Marginal Budgeting for Bottlenecks

Marginal Budgeting for Bottlenecks

The Marginal Budgeting for Bottlenecks tool (MBB) is an analytical costing and budgeting tool that helps countries develop their health plans by taking into account the most effective interventions, cost and budget marginal allocations of their implementation to health services and assess their potential impact on health coverage, Health related Millennium Development Goals(MDGs) and health outcomes of the poor.[1] It builds on the High Impact Interventions to reduce mortality as published in various scientific articles including The Lancet series on Child, Maternal and neonatal survival. The tool has been developed in the context of Highly Indebted Poor Country Initiative and Poverty Reduction Strategy Papers



The MBB mainly addresses the following six questions:

  • Who does what? Which high impact interventions can be integrated into existing providers/service delivery arrangements to accelerate progress towards the health MDGs?
  • Equity
  • What are the major hurdles or “bottlenecks” hampering the delivery of health services, and what is the potential for their improvement?
  • How much money is needed for the expected results?
  • How much can be achieved in health outcomes such as mortality reduction by removing the bottlenecks?
  • Which amounts of financing is it possible to mobilize and how should these be allocated and channelled ?

It builds on theoretical knowledge:

  • The Tanahashi model of evaluating the health service delivery performance by looking at 5 determinants of the health system [2]
  • The implementation of effective interventions also called High Impact Interventions[3]
  • Fiscal Space where governments can collect the money to implement the marginal cost required


It has initially been developed by teams from the World Bank‘s Africa Region, South Asia region and Health Nutrition and Population Anchor, jointly with UNICEF and the World Health Organization. It is a development of health systems performance monitoring tools that were used in the West African Region in the nineties. At a certain point WHO left the boat to develop their own approach. Since 2008, the MBB has the possibility to use the LiST tool to calculate impacts.[4] Currently, there are discussions going on to produce an integrated model that would reunify different models proposed by different agencies (UNICEF, WHO, UNAIDS? UNFPA into one comprehensive planning and budgeting tool. Since 2008, the tool is available in three languages.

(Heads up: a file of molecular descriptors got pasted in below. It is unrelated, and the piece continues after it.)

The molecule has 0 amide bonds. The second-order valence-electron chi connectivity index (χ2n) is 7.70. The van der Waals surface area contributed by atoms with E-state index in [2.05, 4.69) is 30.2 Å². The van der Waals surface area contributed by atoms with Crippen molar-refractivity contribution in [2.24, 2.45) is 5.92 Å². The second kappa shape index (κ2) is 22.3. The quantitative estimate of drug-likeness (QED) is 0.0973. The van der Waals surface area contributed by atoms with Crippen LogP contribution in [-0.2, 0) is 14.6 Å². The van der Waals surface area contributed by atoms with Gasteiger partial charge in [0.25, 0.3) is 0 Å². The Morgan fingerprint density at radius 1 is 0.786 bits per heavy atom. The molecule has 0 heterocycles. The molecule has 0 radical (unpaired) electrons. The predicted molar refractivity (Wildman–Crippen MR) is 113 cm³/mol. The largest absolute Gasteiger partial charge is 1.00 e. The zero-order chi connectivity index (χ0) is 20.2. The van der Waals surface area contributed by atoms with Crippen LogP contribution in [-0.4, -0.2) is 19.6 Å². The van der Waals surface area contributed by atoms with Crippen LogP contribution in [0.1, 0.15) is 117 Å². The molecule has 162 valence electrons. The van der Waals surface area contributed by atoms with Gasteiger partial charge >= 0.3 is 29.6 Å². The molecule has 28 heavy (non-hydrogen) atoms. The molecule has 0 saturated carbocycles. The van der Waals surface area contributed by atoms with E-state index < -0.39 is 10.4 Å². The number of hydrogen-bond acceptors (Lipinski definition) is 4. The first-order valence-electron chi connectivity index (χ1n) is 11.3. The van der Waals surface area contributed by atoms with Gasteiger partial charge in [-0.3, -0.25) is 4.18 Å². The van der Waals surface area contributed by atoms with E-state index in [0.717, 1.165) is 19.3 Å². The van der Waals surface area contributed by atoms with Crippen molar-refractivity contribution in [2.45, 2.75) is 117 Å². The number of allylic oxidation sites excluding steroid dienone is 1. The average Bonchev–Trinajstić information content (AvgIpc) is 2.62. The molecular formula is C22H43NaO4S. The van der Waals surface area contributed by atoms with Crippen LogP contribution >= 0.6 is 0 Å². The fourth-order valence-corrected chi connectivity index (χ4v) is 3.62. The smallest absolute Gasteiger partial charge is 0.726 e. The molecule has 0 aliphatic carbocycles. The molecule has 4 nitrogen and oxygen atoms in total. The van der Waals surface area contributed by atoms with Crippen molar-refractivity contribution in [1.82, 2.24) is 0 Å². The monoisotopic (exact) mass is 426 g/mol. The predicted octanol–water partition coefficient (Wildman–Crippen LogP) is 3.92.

Until now, the tool runs on Excel ₢ which makes it vulnerable to user's ability to correctly input data. (MBB 5 the current version runs on Excel 2007 ₢ or later[5])


Since its inception in 2002, the tool has been used at country and sub-country level in more than 17 countries across Africa and Asia. It has been used to prepare Mid Term Expenditures Frameworks, Investment Cases, Child survival strategic plans, National Health plans,....

Key steps

The MBB consists of five key steps[6]:

  • An assessment of the key indicators of your health system at the baseline
  • Identification of system-wide supply and demand bottlenecks
  • Selection of interventions and the estimation of the expected impact on survival rates for each of the interventions.
  • Selection of the types, quantities and costs of additional inputs,
  • Analysis of budgetary implications, and the comparison of the marginal costs to the ’fiscal space’

External links


  1. ^ The oldest - although unpublished - concept note available on the topic: MARGINAL BUDGETING FOR BOTTLENECKS: A NEW COSTING AND RESOURCE ALLOCATION PRACTICE TO BUY HEALTH RESULTS
    Using health sector’s budget expansion to progress towards the Millennium Development Goals in Sub-Saharan Africa; A Soucat, W Van Lerberghe, F Diop, S N Nguyen and R Knippenberg
    Draft version: November 2002, please do not quote
  2. ^ Tanahashi 1978 bulletin of WHO_1978_56(2)_295-303
  3. ^ How many child deaths can we prevent this year?, Dr Gareth Jones PhD,Richard W Steketee MD,Prof Robert E Black MD,Prof Zulfiqar A Bhutta PhD,Saul S Morris PhD,The Bellagio Child Survival Study Group, The Lancet - 5 July 2003 ( Vol. 362, Issue 9377, Pages 65-71 ), DOI: 10.1016/S0140-6736(03)13811-1
  4. ^ Lives Save Tools developed by John Hopkins University see
  5. ^ as of May 2011
  6. ^ The State of the World Children 2008 : Child Survival, p 70

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